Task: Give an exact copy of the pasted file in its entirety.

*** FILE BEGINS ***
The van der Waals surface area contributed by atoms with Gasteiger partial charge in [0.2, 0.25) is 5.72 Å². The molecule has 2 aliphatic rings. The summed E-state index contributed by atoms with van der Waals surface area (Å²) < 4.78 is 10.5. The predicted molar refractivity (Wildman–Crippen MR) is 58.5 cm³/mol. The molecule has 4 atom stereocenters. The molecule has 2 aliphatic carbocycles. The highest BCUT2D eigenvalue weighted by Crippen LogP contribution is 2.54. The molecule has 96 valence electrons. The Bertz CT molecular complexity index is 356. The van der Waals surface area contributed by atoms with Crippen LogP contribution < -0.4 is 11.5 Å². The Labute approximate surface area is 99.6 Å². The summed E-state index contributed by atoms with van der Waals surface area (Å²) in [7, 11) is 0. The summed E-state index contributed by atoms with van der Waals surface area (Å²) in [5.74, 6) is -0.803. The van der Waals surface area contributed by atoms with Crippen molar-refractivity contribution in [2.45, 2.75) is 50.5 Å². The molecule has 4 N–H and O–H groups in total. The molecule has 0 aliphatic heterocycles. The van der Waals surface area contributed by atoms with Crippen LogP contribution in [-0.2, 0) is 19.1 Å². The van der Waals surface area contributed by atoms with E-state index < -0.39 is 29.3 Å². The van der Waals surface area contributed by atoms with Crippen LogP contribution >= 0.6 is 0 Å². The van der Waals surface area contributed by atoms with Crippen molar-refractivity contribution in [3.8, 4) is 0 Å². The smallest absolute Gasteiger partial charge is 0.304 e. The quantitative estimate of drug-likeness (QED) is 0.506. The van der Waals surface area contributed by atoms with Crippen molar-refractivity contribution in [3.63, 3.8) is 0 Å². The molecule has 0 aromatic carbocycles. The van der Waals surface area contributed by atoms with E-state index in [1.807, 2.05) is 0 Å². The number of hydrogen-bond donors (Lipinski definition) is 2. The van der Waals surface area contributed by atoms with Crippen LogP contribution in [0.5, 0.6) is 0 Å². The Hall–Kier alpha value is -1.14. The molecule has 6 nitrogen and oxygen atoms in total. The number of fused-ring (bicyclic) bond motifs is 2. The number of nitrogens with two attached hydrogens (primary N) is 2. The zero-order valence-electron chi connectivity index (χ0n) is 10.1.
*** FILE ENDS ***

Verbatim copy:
The van der Waals surface area contributed by atoms with Gasteiger partial charge in [0.2, 0.25) is 5.72 Å². The molecule has 2 aliphatic rings. The summed E-state index contributed by atoms with van der Waals surface area (Å²) < 4.78 is 10.5. The predicted molar refractivity (Wildman–Crippen MR) is 58.5 cm³/mol. The molecule has 4 atom stereocenters. The molecule has 2 aliphatic carbocycles. The highest BCUT2D eigenvalue weighted by Crippen LogP contribution is 2.54. The molecule has 96 valence electrons. The Bertz CT molecular complexity index is 356. The van der Waals surface area contributed by atoms with Crippen LogP contribution < -0.4 is 11.5 Å². The Labute approximate surface area is 99.6 Å². The summed E-state index contributed by atoms with van der Waals surface area (Å²) in [7, 11) is 0. The summed E-state index contributed by atoms with van der Waals surface area (Å²) in [5.74, 6) is -0.803. The van der Waals surface area contributed by atoms with Crippen molar-refractivity contribution in [2.45, 2.75) is 50.5 Å². The molecule has 4 N–H and O–H groups in total. The molecule has 0 aliphatic heterocycles. The van der Waals surface area contributed by atoms with Crippen LogP contribution in [-0.2, 0) is 19.1 Å². The van der Waals surface area contributed by atoms with E-state index < -0.39 is 29.3 Å². The van der Waals surface area contributed by atoms with Crippen LogP contribution >= 0.6 is 0 Å². The van der Waals surface area contributed by atoms with Crippen molar-refractivity contribution in [3.8, 4) is 0 Å². The smallest absolute Gasteiger partial charge is 0.304 e. The quantitative estimate of drug-likeness (QED) is 0.506. The van der Waals surface area contributed by atoms with Crippen molar-refractivity contribution in [3.63, 3.8) is 0 Å². The molecule has 0 aromatic carbocycles. The van der Waals surface area contributed by atoms with E-state index in [1.807, 2.05) is 0 Å². The number of hydrogen-bond donors (Lipinski definition) is 2. The van der Waals surface area contributed by atoms with Crippen LogP contribution in [0.5, 0.6) is 0 Å². The Hall–Kier alpha value is -1.14. The molecule has 6 nitrogen and oxygen atoms in total. The number of fused-ring (bicyclic) bond motifs is 2. The number of nitrogens with two attached hydrogens (primary N) is 2. The zero-order valence-electron chi connectivity index (χ0n) is 10.1.